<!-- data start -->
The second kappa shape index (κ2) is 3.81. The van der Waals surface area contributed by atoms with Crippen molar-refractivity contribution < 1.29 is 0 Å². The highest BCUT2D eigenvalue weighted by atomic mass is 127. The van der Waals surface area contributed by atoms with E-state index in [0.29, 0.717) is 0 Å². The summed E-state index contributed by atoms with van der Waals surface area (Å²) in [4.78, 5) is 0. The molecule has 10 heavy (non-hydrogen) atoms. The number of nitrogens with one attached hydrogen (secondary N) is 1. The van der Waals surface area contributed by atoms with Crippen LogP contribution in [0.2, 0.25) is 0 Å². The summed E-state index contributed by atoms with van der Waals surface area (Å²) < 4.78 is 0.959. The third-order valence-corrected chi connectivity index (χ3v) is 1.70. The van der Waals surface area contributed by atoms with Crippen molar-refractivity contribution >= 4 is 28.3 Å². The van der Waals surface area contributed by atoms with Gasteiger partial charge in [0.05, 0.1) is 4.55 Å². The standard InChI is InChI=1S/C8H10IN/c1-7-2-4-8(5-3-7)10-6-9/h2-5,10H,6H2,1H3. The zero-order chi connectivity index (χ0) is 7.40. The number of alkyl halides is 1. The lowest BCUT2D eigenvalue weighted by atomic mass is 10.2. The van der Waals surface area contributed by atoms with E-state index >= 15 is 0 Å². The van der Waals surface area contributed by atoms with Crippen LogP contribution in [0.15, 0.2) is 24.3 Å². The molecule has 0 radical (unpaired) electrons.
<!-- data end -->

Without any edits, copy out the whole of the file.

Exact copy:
The second kappa shape index (κ2) is 3.81. The van der Waals surface area contributed by atoms with Crippen molar-refractivity contribution < 1.29 is 0 Å². The highest BCUT2D eigenvalue weighted by atomic mass is 127. The van der Waals surface area contributed by atoms with E-state index in [0.29, 0.717) is 0 Å². The summed E-state index contributed by atoms with van der Waals surface area (Å²) in [4.78, 5) is 0. The molecule has 10 heavy (non-hydrogen) atoms. The number of nitrogens with one attached hydrogen (secondary N) is 1. The van der Waals surface area contributed by atoms with Crippen LogP contribution in [0.2, 0.25) is 0 Å². The summed E-state index contributed by atoms with van der Waals surface area (Å²) < 4.78 is 0.959. The third-order valence-corrected chi connectivity index (χ3v) is 1.70. The van der Waals surface area contributed by atoms with Crippen molar-refractivity contribution >= 4 is 28.3 Å². The van der Waals surface area contributed by atoms with Gasteiger partial charge in [0.05, 0.1) is 4.55 Å². The standard InChI is InChI=1S/C8H10IN/c1-7-2-4-8(5-3-7)10-6-9/h2-5,10H,6H2,1H3. The zero-order chi connectivity index (χ0) is 7.40. The number of alkyl halides is 1. The lowest BCUT2D eigenvalue weighted by atomic mass is 10.2. The van der Waals surface area contributed by atoms with E-state index >= 15 is 0 Å². The van der Waals surface area contributed by atoms with Crippen LogP contribution in [0.15, 0.2) is 24.3 Å². The molecule has 0 radical (unpaired) electrons.